Students from De Montfort University Leicester (DMU) enjoyed a unique insight into Berlin youth work on the first day of their #DMUglobal trip to the German capital.
Sitting in the shadow of the iconic TV Tower in Alexanderplatz, they first heard about the innovative Project Gangway, which has been offering “social work on the streets” for 25 years.
Project worker Anna Biedermann explained how they helped young people living in the area to deal with “relationship troubles, money troubles, police troubles and gang troubles”.
She said: “We don’t want to send them home or to school or to work. We want to help them find their own way and fix their own problems to get to where they want to be.”
Ulf Kahle-Siegel, who has worked for the project since it started, said they always looked for the good in the people they built relationships with: “We care about the problems they have, not the problems they are perceived to be.”
Students compared and contrasted youth work in the UK and Germany during a question and answer session, before Ulf offered his final words of advice on what it took to succeed in such a challenging role: “You need to be flexible, authentic and interested.”
Christopher Herriot, DMU senior lecturer and and programme leader for BA (Hons) in Youth and Community Development, said: “We’re benefitting from the real experience of experts who are on the streets with young people from diverse backgrounds – including Syrians, Afghans and Iraqis – which is vital for our students to hear.
“It’s also been music to my ears – it really is the radical model of youth work that we want our students to practice when they graduate. It’s a totally different approach to the mainstream because it’s about putting the young people at the centre; it’s not about the government’s agenda, it’s not about the social workers’ agenda, it’s about the young people themselves.”
Mature student Sharon Harrison, in the second year of her Youth Work and Community Development degree, said: “After being at home for 25 years, coming to DMU has already opened my eyes to so many things. I’d never been abroad before I went to Florida with #DMUglobal last year, and to then come here to hear another country’s perspective of what I want to do is inspiring. It’s amazing to see the theory being put into practice.”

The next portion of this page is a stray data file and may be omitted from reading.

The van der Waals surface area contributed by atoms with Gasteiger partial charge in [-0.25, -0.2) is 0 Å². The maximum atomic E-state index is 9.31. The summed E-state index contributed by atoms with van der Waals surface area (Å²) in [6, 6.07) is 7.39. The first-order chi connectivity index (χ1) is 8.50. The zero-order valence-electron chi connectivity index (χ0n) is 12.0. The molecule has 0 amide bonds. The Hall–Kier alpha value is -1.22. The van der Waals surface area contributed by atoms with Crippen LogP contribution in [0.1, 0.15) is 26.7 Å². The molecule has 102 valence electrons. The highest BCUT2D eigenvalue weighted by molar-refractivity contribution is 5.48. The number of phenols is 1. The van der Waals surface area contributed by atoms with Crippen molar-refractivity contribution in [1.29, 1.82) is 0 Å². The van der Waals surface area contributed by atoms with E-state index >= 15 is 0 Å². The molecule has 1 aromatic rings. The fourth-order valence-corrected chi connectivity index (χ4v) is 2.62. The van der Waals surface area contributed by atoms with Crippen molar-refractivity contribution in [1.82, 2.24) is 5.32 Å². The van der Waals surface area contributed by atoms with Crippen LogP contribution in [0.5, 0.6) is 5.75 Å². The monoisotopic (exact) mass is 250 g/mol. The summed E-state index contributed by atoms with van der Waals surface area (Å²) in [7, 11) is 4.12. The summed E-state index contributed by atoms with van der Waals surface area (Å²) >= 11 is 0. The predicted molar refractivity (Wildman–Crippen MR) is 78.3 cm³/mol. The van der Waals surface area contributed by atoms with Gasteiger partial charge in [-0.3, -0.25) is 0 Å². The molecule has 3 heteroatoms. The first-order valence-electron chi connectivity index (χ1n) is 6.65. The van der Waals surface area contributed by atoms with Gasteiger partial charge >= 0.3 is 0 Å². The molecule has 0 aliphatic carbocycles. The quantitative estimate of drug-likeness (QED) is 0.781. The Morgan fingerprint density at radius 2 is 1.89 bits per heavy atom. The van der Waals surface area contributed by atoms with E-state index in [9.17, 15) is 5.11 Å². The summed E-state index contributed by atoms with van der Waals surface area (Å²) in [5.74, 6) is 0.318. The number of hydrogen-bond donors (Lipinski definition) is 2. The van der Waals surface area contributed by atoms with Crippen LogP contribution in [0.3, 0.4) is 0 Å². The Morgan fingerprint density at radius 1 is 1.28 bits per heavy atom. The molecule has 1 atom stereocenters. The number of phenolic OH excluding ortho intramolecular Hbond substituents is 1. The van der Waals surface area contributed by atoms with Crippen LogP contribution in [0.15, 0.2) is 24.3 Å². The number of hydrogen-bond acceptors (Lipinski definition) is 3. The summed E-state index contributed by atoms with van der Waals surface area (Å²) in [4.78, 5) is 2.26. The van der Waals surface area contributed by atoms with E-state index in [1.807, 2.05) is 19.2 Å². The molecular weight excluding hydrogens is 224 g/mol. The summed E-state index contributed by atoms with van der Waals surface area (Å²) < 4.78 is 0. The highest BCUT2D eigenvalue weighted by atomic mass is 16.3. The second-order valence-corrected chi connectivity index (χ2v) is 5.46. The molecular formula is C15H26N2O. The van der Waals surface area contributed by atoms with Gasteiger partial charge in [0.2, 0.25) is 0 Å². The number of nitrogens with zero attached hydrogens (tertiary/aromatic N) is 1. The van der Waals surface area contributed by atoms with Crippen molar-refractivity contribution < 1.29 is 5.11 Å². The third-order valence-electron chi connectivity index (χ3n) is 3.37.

Emilia Djiapouras, also a second year Youth Work and Community Development student, said: “Learning about how practitioners in Germany work with marginalised young people and refugees is a hugely eye-opening experience and it’s only day one.”
The group then made its way across the city to Berliner Aids-Hilfe, which targets youths in detention, students and refugees, aged 14 to 27 years old, to offer counselling on HIV or Aids, and workshops in schools, hospitals and prisons to promote sexual health and reduce new infections.
Social worker Luise Ihrig said: “We fight against the isolation of young people with HIV. Advances in medicine mean it’s not deadly any more, but there is still stigma and discrimination. We provide an alternative for people who have been abandoned by friends and family.”
Sylvia Nampijja, a third-year Medical Science student said: “Learning never stops and despite having covered HIV prevention in my degree, to come to an organisation which really does the job is very enlightening. It’s also good to know how closely the theory matches the reality.”
Janice Kusters, from the Netherlands, is a first-year Education Studies and Psychology student. She said: “It’s very interesting to see another country’s approach to sex education. We can all learn from each other and DMU has given me a very good base which I feel this is building on. I’m very much about international education and came to England to get an international degree. Going to Berlin only adds to this and will hopefully help me to get a rewarding job.”
More than 850 DMU students on nearly 35 courses will be in Berlin this week with the our award-winning #DMUglobal international experience programme, to take part in academic trips and opportunities unavailable to tourists.